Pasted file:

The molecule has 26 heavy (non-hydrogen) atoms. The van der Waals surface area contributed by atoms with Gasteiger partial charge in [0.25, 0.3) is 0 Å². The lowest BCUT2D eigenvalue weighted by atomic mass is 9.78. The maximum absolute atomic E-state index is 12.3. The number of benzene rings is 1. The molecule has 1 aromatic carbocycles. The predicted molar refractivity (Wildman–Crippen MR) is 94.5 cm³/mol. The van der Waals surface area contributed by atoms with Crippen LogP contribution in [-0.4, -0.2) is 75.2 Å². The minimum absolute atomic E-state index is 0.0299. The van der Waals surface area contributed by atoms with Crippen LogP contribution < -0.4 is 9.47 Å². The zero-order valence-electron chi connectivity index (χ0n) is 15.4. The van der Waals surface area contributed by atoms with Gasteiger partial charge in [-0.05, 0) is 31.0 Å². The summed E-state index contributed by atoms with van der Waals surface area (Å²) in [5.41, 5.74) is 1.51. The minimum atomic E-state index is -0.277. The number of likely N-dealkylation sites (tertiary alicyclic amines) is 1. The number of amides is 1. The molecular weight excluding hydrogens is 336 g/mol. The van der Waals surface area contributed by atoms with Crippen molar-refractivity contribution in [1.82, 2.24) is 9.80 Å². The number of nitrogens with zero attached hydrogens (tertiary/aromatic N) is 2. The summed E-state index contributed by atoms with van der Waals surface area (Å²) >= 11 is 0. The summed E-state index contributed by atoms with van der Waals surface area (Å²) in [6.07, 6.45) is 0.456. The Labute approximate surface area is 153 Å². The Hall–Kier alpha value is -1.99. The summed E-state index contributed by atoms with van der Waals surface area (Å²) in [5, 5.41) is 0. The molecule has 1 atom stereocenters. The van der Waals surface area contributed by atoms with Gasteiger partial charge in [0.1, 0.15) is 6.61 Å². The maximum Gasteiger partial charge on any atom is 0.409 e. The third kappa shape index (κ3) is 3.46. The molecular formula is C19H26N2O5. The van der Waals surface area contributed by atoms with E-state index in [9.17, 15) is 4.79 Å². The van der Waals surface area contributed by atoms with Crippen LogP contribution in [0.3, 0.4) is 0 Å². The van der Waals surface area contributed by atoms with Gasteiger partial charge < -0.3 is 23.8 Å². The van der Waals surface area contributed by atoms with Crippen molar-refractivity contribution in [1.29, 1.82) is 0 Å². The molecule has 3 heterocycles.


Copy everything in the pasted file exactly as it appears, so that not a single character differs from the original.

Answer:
The molecule has 26 heavy (non-hydrogen) atoms. The van der Waals surface area contributed by atoms with Gasteiger partial charge in [0.25, 0.3) is 0 Å². The lowest BCUT2D eigenvalue weighted by atomic mass is 9.78. The maximum absolute atomic E-state index is 12.3. The number of benzene rings is 1. The molecule has 1 aromatic carbocycles. The predicted molar refractivity (Wildman–Crippen MR) is 94.5 cm³/mol. The van der Waals surface area contributed by atoms with Crippen LogP contribution in [-0.4, -0.2) is 75.2 Å². The minimum absolute atomic E-state index is 0.0299. The van der Waals surface area contributed by atoms with Crippen LogP contribution < -0.4 is 9.47 Å². The zero-order valence-electron chi connectivity index (χ0n) is 15.4. The van der Waals surface area contributed by atoms with Gasteiger partial charge in [-0.05, 0) is 31.0 Å². The summed E-state index contributed by atoms with van der Waals surface area (Å²) in [5.41, 5.74) is 1.51. The minimum atomic E-state index is -0.277. The number of likely N-dealkylation sites (tertiary alicyclic amines) is 1. The number of amides is 1. The molecular weight excluding hydrogens is 336 g/mol. The van der Waals surface area contributed by atoms with Crippen molar-refractivity contribution in [1.82, 2.24) is 9.80 Å². The number of nitrogens with zero attached hydrogens (tertiary/aromatic N) is 2. The summed E-state index contributed by atoms with van der Waals surface area (Å²) >= 11 is 0. The summed E-state index contributed by atoms with van der Waals surface area (Å²) in [6.07, 6.45) is 0.456. The Labute approximate surface area is 153 Å². The Hall–Kier alpha value is -1.99. The summed E-state index contributed by atoms with van der Waals surface area (Å²) in [5, 5.41) is 0. The molecule has 1 atom stereocenters. The van der Waals surface area contributed by atoms with Gasteiger partial charge in [0.1, 0.15) is 6.61 Å². The maximum Gasteiger partial charge on any atom is 0.409 e. The third kappa shape index (κ3) is 3.46. The molecular formula is C19H26N2O5. The van der Waals surface area contributed by atoms with E-state index in [9.17, 15) is 4.79 Å². The van der Waals surface area contributed by atoms with Crippen LogP contribution in [0.3, 0.4) is 0 Å². The van der Waals surface area contributed by atoms with Gasteiger partial charge < -0.3 is 23.8 Å². The van der Waals surface area contributed by atoms with Crippen molar-refractivity contribution in [1.29, 1.82) is 0 Å². The molecule has 3 heterocycles.